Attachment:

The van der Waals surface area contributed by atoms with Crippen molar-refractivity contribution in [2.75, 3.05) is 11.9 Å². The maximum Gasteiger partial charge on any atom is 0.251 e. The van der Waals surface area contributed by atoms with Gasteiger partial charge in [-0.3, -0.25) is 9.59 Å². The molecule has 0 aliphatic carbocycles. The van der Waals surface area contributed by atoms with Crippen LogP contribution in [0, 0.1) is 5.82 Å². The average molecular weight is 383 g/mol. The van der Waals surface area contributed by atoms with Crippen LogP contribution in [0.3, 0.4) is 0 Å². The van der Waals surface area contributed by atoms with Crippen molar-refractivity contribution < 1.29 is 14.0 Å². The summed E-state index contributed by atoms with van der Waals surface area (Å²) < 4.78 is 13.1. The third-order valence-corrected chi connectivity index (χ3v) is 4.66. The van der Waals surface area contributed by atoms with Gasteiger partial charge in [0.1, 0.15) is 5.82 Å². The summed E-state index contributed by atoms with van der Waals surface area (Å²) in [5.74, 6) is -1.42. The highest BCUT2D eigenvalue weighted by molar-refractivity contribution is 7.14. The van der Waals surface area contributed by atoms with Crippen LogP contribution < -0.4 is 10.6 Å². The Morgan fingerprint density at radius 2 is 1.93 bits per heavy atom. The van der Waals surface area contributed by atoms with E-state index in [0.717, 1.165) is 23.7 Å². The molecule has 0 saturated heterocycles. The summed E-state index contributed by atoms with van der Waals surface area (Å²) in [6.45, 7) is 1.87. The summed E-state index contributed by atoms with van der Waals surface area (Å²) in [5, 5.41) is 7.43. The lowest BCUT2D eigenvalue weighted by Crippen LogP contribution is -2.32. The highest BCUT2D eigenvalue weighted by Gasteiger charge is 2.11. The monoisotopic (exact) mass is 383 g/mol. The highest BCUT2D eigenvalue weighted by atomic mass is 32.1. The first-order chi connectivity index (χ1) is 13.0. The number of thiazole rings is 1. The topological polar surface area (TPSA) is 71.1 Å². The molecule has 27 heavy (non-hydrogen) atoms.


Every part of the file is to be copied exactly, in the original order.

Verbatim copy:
The van der Waals surface area contributed by atoms with Crippen molar-refractivity contribution in [2.75, 3.05) is 11.9 Å². The maximum Gasteiger partial charge on any atom is 0.251 e. The van der Waals surface area contributed by atoms with Gasteiger partial charge in [-0.3, -0.25) is 9.59 Å². The molecule has 0 aliphatic carbocycles. The van der Waals surface area contributed by atoms with Crippen LogP contribution in [0, 0.1) is 5.82 Å². The average molecular weight is 383 g/mol. The van der Waals surface area contributed by atoms with Crippen LogP contribution in [0.3, 0.4) is 0 Å². The van der Waals surface area contributed by atoms with Crippen molar-refractivity contribution < 1.29 is 14.0 Å². The summed E-state index contributed by atoms with van der Waals surface area (Å²) < 4.78 is 13.1. The third-order valence-corrected chi connectivity index (χ3v) is 4.66. The van der Waals surface area contributed by atoms with Gasteiger partial charge in [0.1, 0.15) is 5.82 Å². The summed E-state index contributed by atoms with van der Waals surface area (Å²) in [5.74, 6) is -1.42. The highest BCUT2D eigenvalue weighted by molar-refractivity contribution is 7.14. The van der Waals surface area contributed by atoms with Crippen LogP contribution < -0.4 is 10.6 Å². The Morgan fingerprint density at radius 2 is 1.93 bits per heavy atom. The van der Waals surface area contributed by atoms with E-state index in [0.717, 1.165) is 23.7 Å². The molecule has 0 saturated heterocycles. The summed E-state index contributed by atoms with van der Waals surface area (Å²) in [6.45, 7) is 1.87. The summed E-state index contributed by atoms with van der Waals surface area (Å²) in [5, 5.41) is 7.43. The lowest BCUT2D eigenvalue weighted by Crippen LogP contribution is -2.32. The highest BCUT2D eigenvalue weighted by Gasteiger charge is 2.11. The monoisotopic (exact) mass is 383 g/mol. The highest BCUT2D eigenvalue weighted by atomic mass is 32.1. The first-order chi connectivity index (χ1) is 13.0. The number of thiazole rings is 1. The topological polar surface area (TPSA) is 71.1 Å². The molecule has 27 heavy (non-hydrogen) atoms.